As an advertising firm, the same questions always comes up: “How do we use this project to help people? How can we use this to make a real difference?” We, like everyone else, want to contribute to the triple-bottom-line while reaping the financial benefits of the projects we take on. In an effort to do this we see companies integrating marketing principles with sustainability projects, resulting in what American Express coined as Cause Related Marketing (CRM) circa 1983.
CRM programs involve a commitment to making a contribution or donating a percentage of profit to a cause based on product sales. It’s mutually beneficial in the sense that the program has the potential to raise funds and awareness for the cause as well as increase sales for the company – think ProductRED or General Mills’ Box Tops for Education. Self-interest combined with altruism; marketing combined with Corporate Social Responsibility (CSR). In CRM, program effectiveness is easily measured (dollars raised, financial contributions, increased consumer engagement, products sold, etc.).
A couple months ago, I finished about a year’s worth of research trying to prove that Cause Branding or CB (not CRM) was a more effective way of engaging in CSR. CB is an extension of CRM and is a process of aligning corporate goals with a social cause to create a long-term commitment in which social responsibility becomes a part of corporate identity. There’s little research about the topic, making program effectiveness difficult to pinpoint.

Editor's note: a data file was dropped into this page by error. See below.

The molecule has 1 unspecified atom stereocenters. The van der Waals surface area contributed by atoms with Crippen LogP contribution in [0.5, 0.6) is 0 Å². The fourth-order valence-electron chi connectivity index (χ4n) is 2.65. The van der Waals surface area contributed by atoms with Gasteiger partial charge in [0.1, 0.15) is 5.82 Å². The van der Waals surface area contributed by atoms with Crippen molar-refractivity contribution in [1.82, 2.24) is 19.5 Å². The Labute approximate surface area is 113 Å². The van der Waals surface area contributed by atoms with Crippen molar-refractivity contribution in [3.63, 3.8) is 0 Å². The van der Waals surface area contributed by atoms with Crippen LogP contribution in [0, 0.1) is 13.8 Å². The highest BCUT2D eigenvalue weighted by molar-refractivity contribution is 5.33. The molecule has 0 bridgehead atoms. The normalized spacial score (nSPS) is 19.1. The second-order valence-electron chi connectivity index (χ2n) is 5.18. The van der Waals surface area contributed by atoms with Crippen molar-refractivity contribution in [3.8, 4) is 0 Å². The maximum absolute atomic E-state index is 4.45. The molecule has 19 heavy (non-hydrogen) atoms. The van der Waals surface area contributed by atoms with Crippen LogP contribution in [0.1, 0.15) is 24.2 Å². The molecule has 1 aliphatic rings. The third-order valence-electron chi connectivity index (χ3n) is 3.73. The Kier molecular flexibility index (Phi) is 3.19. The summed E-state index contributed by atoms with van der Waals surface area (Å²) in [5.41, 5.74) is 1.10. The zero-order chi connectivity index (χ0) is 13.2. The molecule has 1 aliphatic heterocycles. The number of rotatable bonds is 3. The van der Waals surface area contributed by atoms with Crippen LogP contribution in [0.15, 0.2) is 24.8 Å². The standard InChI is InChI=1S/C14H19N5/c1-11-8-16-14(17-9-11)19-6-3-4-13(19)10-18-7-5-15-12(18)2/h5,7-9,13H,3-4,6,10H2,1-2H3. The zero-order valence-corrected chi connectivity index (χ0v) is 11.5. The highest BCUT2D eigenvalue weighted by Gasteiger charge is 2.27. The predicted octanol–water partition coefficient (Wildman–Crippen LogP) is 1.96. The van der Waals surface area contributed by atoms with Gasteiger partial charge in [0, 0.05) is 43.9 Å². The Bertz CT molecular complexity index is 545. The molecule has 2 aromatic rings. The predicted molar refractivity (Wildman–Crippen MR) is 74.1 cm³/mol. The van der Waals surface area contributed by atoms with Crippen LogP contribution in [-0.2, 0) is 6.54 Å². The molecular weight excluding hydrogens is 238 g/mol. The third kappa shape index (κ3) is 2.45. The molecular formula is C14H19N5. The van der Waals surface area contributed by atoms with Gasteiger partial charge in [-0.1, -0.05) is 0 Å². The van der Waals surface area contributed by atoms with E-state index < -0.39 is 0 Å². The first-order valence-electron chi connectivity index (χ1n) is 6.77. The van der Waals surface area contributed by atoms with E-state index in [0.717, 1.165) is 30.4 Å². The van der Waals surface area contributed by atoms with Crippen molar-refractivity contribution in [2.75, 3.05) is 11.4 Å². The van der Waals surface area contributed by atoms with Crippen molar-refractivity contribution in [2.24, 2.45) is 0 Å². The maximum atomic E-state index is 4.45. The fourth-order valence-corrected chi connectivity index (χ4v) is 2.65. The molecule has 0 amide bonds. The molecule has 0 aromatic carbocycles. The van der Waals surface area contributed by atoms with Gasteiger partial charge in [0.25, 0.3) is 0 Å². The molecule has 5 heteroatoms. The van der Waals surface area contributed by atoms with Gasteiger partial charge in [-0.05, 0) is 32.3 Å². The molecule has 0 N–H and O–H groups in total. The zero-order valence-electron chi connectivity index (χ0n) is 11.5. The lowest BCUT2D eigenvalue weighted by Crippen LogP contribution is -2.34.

What I originally sought to prove was that CB campaigns bring a unique value to a company’s CSR initiatives, mainly because in CB the emphasis is placed on creating programs that put social interest above self-interest (or financial goals). What I ended up with was a model and framework for understanding how CB and CRM programs differ and 11 guiding principles for engaging in effective Cause Branding.
It’s too early to say whether the guiding principles can be definitively construed as best practices for engaging in CB (or if CB is a more effective approach to CSR than CRM). But, maybe there’s a happy medium between CB and CRM where financial goals and the quest for sustainable social change can live happily ever after.
In any case, it’s definitely exciting to be a part of the defining stages of what many of us seem to be trying to tap into when creating strategic programs.
About the Author
Marketing & Communication Manager
So what's a trained chef with a Masters Degree in Art Business doing in the storytelling biz? Satisfying the relentless appetites of clients in the most artful way possible, of course. It's that ability to balance the needs of suppliers, teammates and others that has been Ellie's recipe for success. On any given day, she can be found responding to untimely requests, delivering upon impossible timelines, or managing multi-faceted projects like the building of the world's first Einstein Museum. And all with a smile on her face. Hmmm, maybe it has something to do with knowing the best restaurants to eat at for all those demanding client dinners?